Novartis has agreed to remove claims of survival benefit from its consumer advertising for its breast cancer drug Kisqali (ribociclib), as recommended by the National Advertising Division (NAD) of BBB National Programs.
NAD determined that similar claims can remain in Kisqali advertising directed to healthcare professionals.
The action follows a challenge by Eli Lilly, manufacturer of the competing metastatic breast cancer drug Verzenio (abemaciclin), regarding claims of survival benefit in Novartis’ Kisqali advertising campaign.
At issue was whether survival claims made by Novartis convey a message of superiority over other drugs in the class.
NAD, having deemed healthcare providers and specialists “a sophisticated audience…better equipped to decipher the advertised results of clinical data than the general consumer,” stated that Novartis “provided a reasonable basis for the claim that its Kisqali breast cancer treatment drug is ‘[t]he only CDK4/6 inhibitor with statistically significant overall survival proven across 3 phase III trials’ when directed to an audience of health care professionals.”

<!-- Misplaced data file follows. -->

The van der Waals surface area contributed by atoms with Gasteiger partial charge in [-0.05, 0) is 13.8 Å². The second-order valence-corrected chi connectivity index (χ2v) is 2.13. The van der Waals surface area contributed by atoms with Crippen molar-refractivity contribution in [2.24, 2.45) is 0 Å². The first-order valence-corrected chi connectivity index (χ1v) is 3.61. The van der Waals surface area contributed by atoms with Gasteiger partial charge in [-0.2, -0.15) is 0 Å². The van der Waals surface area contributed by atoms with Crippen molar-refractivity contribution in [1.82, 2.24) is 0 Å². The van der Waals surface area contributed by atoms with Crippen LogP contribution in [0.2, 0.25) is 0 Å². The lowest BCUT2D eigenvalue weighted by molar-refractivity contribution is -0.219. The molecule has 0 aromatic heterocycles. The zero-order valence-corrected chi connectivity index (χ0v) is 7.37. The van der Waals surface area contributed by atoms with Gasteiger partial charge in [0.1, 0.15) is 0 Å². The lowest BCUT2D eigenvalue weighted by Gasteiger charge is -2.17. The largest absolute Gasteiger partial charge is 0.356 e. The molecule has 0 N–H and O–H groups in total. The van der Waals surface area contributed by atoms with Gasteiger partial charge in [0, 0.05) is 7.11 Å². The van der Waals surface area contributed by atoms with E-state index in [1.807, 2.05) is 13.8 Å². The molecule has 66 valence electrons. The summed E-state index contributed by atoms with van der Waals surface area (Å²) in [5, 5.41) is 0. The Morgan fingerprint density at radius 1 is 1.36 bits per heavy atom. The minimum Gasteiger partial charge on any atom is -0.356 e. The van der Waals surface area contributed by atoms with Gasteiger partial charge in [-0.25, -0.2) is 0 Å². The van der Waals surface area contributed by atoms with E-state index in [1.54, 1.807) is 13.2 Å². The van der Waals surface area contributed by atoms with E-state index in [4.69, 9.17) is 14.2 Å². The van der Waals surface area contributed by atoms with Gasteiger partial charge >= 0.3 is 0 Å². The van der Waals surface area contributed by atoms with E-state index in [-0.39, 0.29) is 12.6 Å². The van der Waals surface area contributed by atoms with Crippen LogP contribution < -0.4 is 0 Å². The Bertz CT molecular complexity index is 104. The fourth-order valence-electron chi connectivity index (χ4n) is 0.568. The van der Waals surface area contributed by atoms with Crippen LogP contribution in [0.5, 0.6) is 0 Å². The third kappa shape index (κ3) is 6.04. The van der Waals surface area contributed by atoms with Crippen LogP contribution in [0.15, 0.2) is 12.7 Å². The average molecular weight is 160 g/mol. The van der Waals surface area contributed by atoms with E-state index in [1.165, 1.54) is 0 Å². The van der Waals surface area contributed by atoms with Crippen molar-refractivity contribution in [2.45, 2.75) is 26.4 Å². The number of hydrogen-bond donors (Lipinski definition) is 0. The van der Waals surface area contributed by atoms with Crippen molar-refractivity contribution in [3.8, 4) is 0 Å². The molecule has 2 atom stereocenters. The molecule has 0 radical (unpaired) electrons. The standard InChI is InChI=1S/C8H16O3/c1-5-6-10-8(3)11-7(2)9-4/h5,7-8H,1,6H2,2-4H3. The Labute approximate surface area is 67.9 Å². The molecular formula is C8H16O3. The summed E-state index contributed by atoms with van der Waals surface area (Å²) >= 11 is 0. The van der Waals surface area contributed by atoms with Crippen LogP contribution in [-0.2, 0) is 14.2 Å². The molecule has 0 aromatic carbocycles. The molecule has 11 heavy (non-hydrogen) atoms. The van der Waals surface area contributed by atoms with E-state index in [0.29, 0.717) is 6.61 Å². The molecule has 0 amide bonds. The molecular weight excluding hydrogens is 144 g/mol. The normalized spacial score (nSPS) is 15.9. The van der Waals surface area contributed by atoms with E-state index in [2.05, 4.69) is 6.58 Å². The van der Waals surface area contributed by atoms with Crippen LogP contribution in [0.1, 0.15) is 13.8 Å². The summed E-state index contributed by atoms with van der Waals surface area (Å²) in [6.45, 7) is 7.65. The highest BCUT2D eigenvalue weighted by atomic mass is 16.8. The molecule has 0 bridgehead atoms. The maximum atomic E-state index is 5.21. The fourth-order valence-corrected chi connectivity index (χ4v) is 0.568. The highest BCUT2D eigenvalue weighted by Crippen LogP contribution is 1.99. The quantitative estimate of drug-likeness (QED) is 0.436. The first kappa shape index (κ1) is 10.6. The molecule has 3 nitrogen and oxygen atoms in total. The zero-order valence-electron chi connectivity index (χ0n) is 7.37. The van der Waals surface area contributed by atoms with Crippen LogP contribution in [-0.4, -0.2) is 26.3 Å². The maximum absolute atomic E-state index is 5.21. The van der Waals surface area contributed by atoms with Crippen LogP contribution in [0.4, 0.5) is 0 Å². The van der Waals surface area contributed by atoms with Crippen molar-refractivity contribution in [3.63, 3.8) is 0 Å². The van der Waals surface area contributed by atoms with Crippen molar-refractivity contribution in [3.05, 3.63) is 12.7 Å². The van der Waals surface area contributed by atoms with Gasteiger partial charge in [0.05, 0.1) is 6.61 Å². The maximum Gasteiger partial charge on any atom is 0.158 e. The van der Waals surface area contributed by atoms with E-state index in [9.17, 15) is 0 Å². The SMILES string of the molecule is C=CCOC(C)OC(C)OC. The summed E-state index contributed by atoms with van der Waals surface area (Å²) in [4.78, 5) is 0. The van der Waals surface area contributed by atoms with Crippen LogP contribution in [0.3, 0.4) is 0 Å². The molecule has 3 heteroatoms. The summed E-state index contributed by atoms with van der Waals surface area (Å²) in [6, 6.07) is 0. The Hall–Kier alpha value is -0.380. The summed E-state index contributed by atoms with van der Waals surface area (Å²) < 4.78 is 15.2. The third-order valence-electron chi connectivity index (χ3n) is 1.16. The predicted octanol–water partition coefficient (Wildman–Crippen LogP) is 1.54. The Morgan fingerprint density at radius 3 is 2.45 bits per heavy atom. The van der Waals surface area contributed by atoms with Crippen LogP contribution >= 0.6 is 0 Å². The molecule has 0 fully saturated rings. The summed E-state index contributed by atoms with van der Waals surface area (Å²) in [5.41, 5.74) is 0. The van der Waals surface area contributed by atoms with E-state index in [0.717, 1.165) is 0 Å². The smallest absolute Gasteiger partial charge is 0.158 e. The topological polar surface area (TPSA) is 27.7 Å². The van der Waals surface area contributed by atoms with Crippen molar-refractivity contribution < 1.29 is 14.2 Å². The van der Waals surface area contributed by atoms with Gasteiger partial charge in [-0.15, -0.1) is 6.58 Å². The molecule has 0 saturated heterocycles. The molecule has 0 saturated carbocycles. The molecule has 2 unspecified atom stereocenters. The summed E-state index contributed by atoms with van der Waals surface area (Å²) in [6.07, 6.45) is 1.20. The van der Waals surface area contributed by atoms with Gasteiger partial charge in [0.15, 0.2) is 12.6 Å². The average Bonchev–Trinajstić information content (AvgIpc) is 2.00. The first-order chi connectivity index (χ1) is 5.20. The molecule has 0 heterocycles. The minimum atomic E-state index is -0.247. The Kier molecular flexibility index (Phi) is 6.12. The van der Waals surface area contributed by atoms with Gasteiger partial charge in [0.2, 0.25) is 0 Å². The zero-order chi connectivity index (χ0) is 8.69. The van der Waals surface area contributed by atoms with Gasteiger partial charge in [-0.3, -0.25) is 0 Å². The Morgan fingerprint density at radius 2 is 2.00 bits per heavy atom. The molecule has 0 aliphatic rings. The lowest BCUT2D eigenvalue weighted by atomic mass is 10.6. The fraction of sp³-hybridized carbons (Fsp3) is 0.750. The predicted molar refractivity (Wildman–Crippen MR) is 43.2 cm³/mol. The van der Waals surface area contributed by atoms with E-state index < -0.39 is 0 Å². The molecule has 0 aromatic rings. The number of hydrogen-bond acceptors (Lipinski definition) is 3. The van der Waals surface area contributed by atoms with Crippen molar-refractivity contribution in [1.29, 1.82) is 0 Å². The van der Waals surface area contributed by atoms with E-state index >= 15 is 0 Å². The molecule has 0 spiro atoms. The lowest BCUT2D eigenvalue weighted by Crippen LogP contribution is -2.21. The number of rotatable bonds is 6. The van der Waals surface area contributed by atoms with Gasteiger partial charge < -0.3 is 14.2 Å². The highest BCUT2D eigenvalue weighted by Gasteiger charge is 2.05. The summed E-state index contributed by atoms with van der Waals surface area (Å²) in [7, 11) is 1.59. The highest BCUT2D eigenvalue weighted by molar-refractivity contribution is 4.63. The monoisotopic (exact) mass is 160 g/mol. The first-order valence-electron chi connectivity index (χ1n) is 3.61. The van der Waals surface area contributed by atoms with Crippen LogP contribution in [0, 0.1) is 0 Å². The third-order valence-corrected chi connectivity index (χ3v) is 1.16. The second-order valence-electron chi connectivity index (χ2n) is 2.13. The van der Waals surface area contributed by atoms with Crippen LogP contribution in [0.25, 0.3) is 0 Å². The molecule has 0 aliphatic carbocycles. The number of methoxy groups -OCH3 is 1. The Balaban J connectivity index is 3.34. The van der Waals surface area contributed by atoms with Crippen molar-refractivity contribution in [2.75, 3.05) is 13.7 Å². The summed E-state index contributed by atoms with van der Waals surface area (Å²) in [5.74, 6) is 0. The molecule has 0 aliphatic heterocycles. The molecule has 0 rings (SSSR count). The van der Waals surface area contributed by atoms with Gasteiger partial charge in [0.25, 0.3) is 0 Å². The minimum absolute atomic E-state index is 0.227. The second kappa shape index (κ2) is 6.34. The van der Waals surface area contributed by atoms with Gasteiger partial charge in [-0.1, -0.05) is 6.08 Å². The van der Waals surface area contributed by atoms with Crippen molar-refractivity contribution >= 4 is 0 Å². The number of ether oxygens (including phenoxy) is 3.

However, NAD concluded that “one message reasonably conveyed to consumers, who…lack the medical knowledge or experience to understand nuances in clinical trial design or outcomes, is that Kisqali is more effective and provides superior survival benefits.”
NAD also determined that the studies submitted by Novartis to back its claims were “not similar enough to compare the overall survival data or other results.”
The NAD decision notes that Novartis, on the basis of an advertiser statement, “respectfully disagrees with NAD’s findings” but plans to comply with the recommendation to remove the relevant claims from consumer advertising.
Sharon Worcester, MA, is an award-winning medical journalist based in Birmingham, Alabama, writing for Medscape, MDedge and other affiliate sites. She currently covers oncology, but she has also written on a variety of other medical specialties and healthcare topics. She can be reached at [email protected] or on Twitter: @SW_MedReporter.
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